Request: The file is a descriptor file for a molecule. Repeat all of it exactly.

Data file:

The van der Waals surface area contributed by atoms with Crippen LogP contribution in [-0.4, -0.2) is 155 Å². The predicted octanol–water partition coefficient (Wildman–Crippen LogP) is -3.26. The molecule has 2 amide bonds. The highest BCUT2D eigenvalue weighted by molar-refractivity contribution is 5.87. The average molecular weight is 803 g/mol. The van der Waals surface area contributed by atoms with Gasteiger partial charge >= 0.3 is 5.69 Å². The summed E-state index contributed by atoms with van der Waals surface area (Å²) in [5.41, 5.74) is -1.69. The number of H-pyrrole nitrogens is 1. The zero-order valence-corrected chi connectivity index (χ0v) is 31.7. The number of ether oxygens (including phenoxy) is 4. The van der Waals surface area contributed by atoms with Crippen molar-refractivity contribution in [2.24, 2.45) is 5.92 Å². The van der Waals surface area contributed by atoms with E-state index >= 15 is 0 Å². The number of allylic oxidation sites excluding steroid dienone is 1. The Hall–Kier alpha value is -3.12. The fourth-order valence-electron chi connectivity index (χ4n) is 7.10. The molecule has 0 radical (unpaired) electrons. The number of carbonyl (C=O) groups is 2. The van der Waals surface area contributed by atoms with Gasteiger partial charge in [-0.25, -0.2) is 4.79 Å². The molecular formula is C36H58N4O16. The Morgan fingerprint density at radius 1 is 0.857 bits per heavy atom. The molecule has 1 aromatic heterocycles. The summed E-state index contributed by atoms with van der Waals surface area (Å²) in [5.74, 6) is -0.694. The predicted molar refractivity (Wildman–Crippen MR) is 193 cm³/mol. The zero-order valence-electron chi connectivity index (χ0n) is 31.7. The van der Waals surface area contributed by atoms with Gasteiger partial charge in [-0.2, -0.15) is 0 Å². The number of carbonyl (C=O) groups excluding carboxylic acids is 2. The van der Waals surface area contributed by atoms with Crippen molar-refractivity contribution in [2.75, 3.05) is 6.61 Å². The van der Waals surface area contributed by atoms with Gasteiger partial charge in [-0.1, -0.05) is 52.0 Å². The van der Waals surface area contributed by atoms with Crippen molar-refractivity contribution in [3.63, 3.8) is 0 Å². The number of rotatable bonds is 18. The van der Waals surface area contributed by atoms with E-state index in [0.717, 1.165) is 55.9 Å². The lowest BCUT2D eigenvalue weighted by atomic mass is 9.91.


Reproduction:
The van der Waals surface area contributed by atoms with Crippen LogP contribution in [-0.4, -0.2) is 155 Å². The predicted octanol–water partition coefficient (Wildman–Crippen LogP) is -3.26. The molecule has 2 amide bonds. The highest BCUT2D eigenvalue weighted by molar-refractivity contribution is 5.87. The average molecular weight is 803 g/mol. The van der Waals surface area contributed by atoms with Gasteiger partial charge >= 0.3 is 5.69 Å². The summed E-state index contributed by atoms with van der Waals surface area (Å²) in [5.41, 5.74) is -1.69. The number of H-pyrrole nitrogens is 1. The zero-order valence-corrected chi connectivity index (χ0v) is 31.7. The number of ether oxygens (including phenoxy) is 4. The van der Waals surface area contributed by atoms with Crippen molar-refractivity contribution in [2.24, 2.45) is 5.92 Å². The van der Waals surface area contributed by atoms with E-state index >= 15 is 0 Å². The number of allylic oxidation sites excluding steroid dienone is 1. The Hall–Kier alpha value is -3.12. The fourth-order valence-electron chi connectivity index (χ4n) is 7.10. The molecule has 0 radical (unpaired) electrons. The number of carbonyl (C=O) groups is 2. The van der Waals surface area contributed by atoms with Gasteiger partial charge in [-0.25, -0.2) is 4.79 Å². The molecular formula is C36H58N4O16. The Morgan fingerprint density at radius 1 is 0.857 bits per heavy atom. The molecule has 1 aromatic heterocycles. The summed E-state index contributed by atoms with van der Waals surface area (Å²) in [5.74, 6) is -0.694. The predicted molar refractivity (Wildman–Crippen MR) is 193 cm³/mol. The zero-order valence-electron chi connectivity index (χ0n) is 31.7. The van der Waals surface area contributed by atoms with Gasteiger partial charge in [-0.2, -0.15) is 0 Å². The number of carbonyl (C=O) groups excluding carboxylic acids is 2. The van der Waals surface area contributed by atoms with Crippen molar-refractivity contribution in [2.75, 3.05) is 6.61 Å². The van der Waals surface area contributed by atoms with Gasteiger partial charge in [-0.1, -0.05) is 52.0 Å². The van der Waals surface area contributed by atoms with Crippen molar-refractivity contribution in [3.63, 3.8) is 0 Å². The number of rotatable bonds is 18. The van der Waals surface area contributed by atoms with E-state index in [0.717, 1.165) is 55.9 Å². The lowest BCUT2D eigenvalue weighted by atomic mass is 9.91.